Friday, June 9, 2017

Art Ride

Day 4 of PTO

Where to ride.  I've gone south on the Great Western Trail.  West on the Raccoon River Valley Trail. North on the Neal Smith Trail.  Saving East on the Chichaqua Trail for a ride with Mary as well as Southeast to the Summerset Trail with her, too.  She had to work and I was solo again.  Why not the Jordan Creek Trail?

This trail I usually reserve for commuting home.  I suppose I could take it if I had a desire to go to Jordan Creek Town Center but no.  As reviewed previously in this blog, the trail can be a bit confusing with its multiple tunnels going underneath many roads.  Signage is improving but sometimes the tunnel one needs is the second and unseen tunnel.  Today I made only one wrong turn.

It was difficult to get to the JCT.  Detour at Water Works for the repaving of Flagg Dr.  Bill Riley Trail close for rail road bridge replacement, too.  I had to take Ingersoll Ave to bypass the closed section of the trail.  Nice long climb on a single speed bike.  No big deal.  I think it added 4 miles because I went to WW first to check on Flagg progress.

One must cross 63rd/1st street to get on the trail.  There is a light with a button to facilitate this just south of Rail Road.  I noticed something different about the other side.  There were shiny silver poles with branches and on them were blue squirrels.  A plaque indicated that it was an art exhibit.  The marker also named the squirrels Bannertail, Nutkin, Timmy Tiptoes and Ms Suzy.  Nice!  I recall from last year people working on the foundation for this but I had no clue as what they were doing.

At the end of this industrial stretch of trail and near the entrance for the Raccoon River Park the trail turns to the right and crosses the road and rail tracks.  The second art exhibit was above the trail. Yellow hawks named Farsight, Tobias and Tiberius.

Red rabbits were the next critters on silver trees.  These are located past Grand Ave along EP True just by the tunnel that leads to Jordan Creek Park.  They are Peter and Thumper.

Not far from where the trail goes underneath I-35.  It is a purple fox named Gary and a blue beaver called Bartholomew.  The beaver is hidden in a large log instead of sitting on the silver tree like the rest.  A young couple walking a dog asked if the beaver jumped out.  No.  They told me that during their first encounter with the art exhibit their dog looked inside the log and jumped back when he/she saw the beaver!  They also said they lived near by and were unaware of other exhibits besides the previous ones I encountered.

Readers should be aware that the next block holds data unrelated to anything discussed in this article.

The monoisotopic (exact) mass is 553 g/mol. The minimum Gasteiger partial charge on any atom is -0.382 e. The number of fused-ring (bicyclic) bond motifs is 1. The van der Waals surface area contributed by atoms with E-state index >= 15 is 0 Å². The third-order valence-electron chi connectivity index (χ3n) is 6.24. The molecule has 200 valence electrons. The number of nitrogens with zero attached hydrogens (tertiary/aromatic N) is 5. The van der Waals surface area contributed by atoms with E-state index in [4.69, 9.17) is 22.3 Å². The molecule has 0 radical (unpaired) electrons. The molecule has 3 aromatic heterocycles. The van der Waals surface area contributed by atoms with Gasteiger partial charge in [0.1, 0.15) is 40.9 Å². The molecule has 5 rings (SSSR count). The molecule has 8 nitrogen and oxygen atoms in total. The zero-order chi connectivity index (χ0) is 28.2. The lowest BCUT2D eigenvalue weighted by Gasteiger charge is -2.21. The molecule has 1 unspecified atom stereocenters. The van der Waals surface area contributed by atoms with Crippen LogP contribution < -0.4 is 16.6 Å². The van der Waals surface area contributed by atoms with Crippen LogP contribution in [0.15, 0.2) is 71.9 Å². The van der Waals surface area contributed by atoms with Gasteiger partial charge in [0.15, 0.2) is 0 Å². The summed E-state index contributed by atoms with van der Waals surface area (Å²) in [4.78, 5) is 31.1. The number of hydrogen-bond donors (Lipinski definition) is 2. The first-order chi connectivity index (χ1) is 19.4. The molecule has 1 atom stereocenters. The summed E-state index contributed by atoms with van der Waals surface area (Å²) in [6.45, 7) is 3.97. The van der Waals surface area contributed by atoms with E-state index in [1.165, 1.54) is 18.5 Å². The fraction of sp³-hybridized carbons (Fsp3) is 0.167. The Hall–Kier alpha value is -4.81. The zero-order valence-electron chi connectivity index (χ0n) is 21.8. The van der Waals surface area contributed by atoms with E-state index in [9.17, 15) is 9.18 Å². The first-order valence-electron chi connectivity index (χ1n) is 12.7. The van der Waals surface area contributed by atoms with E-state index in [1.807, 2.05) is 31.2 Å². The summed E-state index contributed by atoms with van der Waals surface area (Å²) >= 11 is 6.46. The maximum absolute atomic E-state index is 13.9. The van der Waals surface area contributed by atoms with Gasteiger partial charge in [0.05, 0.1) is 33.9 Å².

The best way to enhance this one is to have a sensor that when triggered would move the beaver to to opening of the log.  Kids would scream!

No bird poop.  The critics must love this one!

The final exhibit is Hedwig the Owl who sits in solitude toward the end of the trail just past the mall.

They must feed him or the critics here don't hold back!

He was not the final piece of art I encountered.  On my return I stopped at Hy Vee on Grand Ave to purchase dog food.  The garden center had two colorful dinosaurs.  Last year they only had a T-Rex.  I'd love to have them but I cannot justify dropping hundreds of dollars on something that would most likely be stolen from my yard.  Last years T-Rex was larger and had a price tag of something like $400 to $700 IIRC.

I also like the I heart Iowa sign.

A most colorful ride!  I end up with 40 miles on my single speed.  If there are other exhibits I did not see them.  I stayed on the main trail.  I tried to find the City of West Des Moines link to "Art on the Trail"  but a HTTP error pops up.  Down for maintenance?  However, I Googled the artists and here are some links to them:

Actual Size Artworks

Actual Size Exhibits

Get out and ride!

One final note.  When did they change the name of the trail?  The night before Ed Wilson showed a trail during his weather report.  He called it a "greenway."  Mary and I were a bit confused.  We never heard of a greenway in the metro.  Then I saw the signs starting about at Jordan Creek Park.

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